The Truth About Tornadoes

When you think of tornadoes, your mind might automatically picture Dorothy in the Wizard of Oz experiencing a devastating storm in rural Kansas. However, tornadoes vary in location as much as they do in size and intensity.

For example, yesterday across Oklahoma – in the heart of Tornado Alley – numerous tornadoes were spotted across the state. While many remained in unpopulated areas, a few did damage homes and businesses. And today, more severe weather is expected.

While Tornado Alley, an area of the Great Plains where tornadoes are most common, is the most tornado-prone region in the world, the meteorological recipe that creates them is not unique to the United States. In fact, every continent on Earth, with the exception of Antarctica, has experienced tornadoes.

But what makes Tornado Alley special? Why do we see more tornadoes happening there than any other part of the world? One part of the answer is the dry line, the boundary sharply separating dry and moist air. With assistance from upper air systems and forcing which leads to instability, nearly 1,200 tornadoes occur on average each year. And this number is growing, affecting businesses and residents alike.

Most tornadoes occur between 3 p.m. and 9 p.m. during the spring and summer and are only on the ground for five minutes on average. While this seems like a short period of time per tornado, it is estimated that tornadoes can cost U.S. residents $10 billion in the span of just one year. In Europe and Africa, tornadoes are similar in timing, but are weaker in general and cause less destruction.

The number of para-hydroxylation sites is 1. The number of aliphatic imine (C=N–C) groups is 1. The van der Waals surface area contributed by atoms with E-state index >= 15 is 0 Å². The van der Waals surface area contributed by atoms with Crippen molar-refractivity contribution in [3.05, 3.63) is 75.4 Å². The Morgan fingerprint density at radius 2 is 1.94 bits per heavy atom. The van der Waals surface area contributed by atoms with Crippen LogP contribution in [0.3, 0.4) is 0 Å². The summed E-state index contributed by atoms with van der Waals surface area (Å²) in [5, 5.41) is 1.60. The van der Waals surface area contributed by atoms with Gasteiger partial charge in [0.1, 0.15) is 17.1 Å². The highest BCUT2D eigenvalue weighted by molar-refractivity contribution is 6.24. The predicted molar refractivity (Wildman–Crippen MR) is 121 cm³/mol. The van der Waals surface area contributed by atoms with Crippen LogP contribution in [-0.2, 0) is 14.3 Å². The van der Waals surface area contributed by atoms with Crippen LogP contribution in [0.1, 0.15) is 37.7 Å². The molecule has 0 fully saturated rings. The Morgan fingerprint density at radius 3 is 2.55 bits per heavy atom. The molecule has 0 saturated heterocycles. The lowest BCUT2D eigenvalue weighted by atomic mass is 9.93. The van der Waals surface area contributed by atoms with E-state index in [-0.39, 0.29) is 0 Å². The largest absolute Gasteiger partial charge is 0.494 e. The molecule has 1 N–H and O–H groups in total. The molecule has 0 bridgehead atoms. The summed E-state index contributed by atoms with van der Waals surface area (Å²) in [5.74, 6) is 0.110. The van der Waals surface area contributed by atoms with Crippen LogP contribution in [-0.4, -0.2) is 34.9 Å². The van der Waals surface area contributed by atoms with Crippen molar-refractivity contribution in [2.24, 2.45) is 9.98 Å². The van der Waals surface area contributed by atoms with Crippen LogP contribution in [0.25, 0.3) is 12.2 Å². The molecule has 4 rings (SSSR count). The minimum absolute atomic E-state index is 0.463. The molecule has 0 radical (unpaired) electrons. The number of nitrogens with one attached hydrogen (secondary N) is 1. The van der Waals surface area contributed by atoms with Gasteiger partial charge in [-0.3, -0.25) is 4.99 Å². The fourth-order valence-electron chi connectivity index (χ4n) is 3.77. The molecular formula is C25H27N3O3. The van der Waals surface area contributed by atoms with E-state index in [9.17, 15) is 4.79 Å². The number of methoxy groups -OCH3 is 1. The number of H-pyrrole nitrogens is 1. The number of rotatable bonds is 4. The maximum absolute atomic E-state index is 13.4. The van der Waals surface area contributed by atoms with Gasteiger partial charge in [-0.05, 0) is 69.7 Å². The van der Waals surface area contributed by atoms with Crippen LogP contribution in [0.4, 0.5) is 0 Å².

Weather services can predict and detect tornadic activity, but it pays to be prepared long before the skies turned hazardous. Disaster and risk planning are critical for preparing for increased hazards and the associated costs of severe weather. If weather planning is at the forefront of government and businesses’ minds when planning events or building additional infrastructure, the rise in both life and property losses can be mitigated.

Severe weather is nothing new, and using existing tools can help you determine the probability of weather events and the associated risks and costs. Ultimately, planning ahead and having the right tools can help reduce losses and the overall impact of severe weather.